Coping with emails


Matthew Archibald, from Bupa’s wellbeing team, shares his hacks for cutting through the email noise.

Coming back from a well-earned break can feel like a long-distant memory when you open your inbox.

The sheer volume of emails in an inbox can make you feel overwhelmed and anxious.

But with a system and new habits, you can help keep on top of emails and find more time in your day by learning how to never miss an email, get rid of inbox cloggers and better prioritise your day. It will help you feel more in control of your workload by knowing what is there and planning time to get things done.

The quick wins:

  • Unsubscribe yourself from the emails you don’t need
  • Redirect any recurring emails that you don’t need to action straight away
  • Use your calendar reminders to follow up on an email – removing it from your mental load while making sure that it still gets finished
  • Block out time at the start of the day, or whenever works for you, to check through your emails and reply to emails
  • Triaging your inbox and flag messages for follow up if they don’t need your immediate attention so that you don’t forget them
  • Colour coding/ highlighting key emails coming from key stakeholders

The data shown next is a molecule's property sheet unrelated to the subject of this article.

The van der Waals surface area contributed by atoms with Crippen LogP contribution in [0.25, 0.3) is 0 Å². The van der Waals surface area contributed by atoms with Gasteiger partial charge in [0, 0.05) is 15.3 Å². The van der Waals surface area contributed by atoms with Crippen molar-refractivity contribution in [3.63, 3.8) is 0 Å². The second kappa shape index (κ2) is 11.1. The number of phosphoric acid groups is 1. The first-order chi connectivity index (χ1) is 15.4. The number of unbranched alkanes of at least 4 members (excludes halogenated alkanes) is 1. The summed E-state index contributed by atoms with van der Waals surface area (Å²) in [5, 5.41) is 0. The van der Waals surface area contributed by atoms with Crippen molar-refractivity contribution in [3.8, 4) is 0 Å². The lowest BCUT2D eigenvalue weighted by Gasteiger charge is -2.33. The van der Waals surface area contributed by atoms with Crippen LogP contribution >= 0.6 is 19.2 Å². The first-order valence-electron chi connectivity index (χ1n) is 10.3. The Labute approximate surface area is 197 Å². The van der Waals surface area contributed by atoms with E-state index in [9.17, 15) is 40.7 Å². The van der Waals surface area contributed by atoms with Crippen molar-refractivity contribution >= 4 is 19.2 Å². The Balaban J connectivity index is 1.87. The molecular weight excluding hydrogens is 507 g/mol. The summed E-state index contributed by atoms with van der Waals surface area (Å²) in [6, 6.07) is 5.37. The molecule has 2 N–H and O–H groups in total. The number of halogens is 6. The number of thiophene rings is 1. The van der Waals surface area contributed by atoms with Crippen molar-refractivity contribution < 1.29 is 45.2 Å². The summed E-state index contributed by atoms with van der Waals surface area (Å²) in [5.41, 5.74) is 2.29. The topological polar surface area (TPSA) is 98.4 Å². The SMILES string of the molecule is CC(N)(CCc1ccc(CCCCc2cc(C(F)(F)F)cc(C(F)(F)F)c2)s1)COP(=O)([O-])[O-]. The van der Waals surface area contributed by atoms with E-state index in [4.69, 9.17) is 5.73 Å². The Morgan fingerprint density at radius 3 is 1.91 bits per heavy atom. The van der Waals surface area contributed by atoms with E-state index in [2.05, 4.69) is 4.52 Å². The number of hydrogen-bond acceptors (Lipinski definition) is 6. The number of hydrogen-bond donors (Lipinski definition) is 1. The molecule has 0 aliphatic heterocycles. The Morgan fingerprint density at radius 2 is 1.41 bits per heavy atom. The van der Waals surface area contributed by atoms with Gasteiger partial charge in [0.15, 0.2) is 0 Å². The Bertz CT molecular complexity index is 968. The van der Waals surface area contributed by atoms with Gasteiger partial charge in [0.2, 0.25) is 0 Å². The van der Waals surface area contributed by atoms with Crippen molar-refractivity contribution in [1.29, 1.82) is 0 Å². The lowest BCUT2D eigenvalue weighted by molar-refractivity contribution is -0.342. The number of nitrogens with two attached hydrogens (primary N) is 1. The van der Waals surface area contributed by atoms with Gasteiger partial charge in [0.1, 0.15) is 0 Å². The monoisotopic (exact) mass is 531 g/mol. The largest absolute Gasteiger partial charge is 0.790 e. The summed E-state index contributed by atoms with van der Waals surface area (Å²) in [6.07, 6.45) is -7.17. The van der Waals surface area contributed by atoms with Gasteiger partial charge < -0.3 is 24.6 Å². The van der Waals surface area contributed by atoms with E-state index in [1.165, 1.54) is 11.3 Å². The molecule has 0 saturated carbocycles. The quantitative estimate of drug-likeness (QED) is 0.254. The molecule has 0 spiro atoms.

If you redirect emails into a folder, with the press of a button you might find that hundreds of recurring emails are shifted from our inbox, so you can easily see what’s important. Such a simple task can really help relieve inbox anxiety.

I also find it helpful to highlight any emails that I’m just copied on. That way, I know if I've got 20 emails and 18 of them, I am just copied in on, I can prioritise the other two which are directly for me.

When you’re figuring out which emails you need to work on first ask yourself:

  1. Can I do it later or delegate?
  2. Will this take more than five minutes? Diarise it.
  3. Less than five minutes? Do it now!

I ask myself those three questions whenever I'm going through my inbox and it really helps me cut through to the priorities, clear messages quickly and feel on top of things.

Finally, try and switch off when you’re not working. Try and resist the urge to check emails on your phone and turn off notifications during certain times of the day. Just like your phone, you too need a recharge.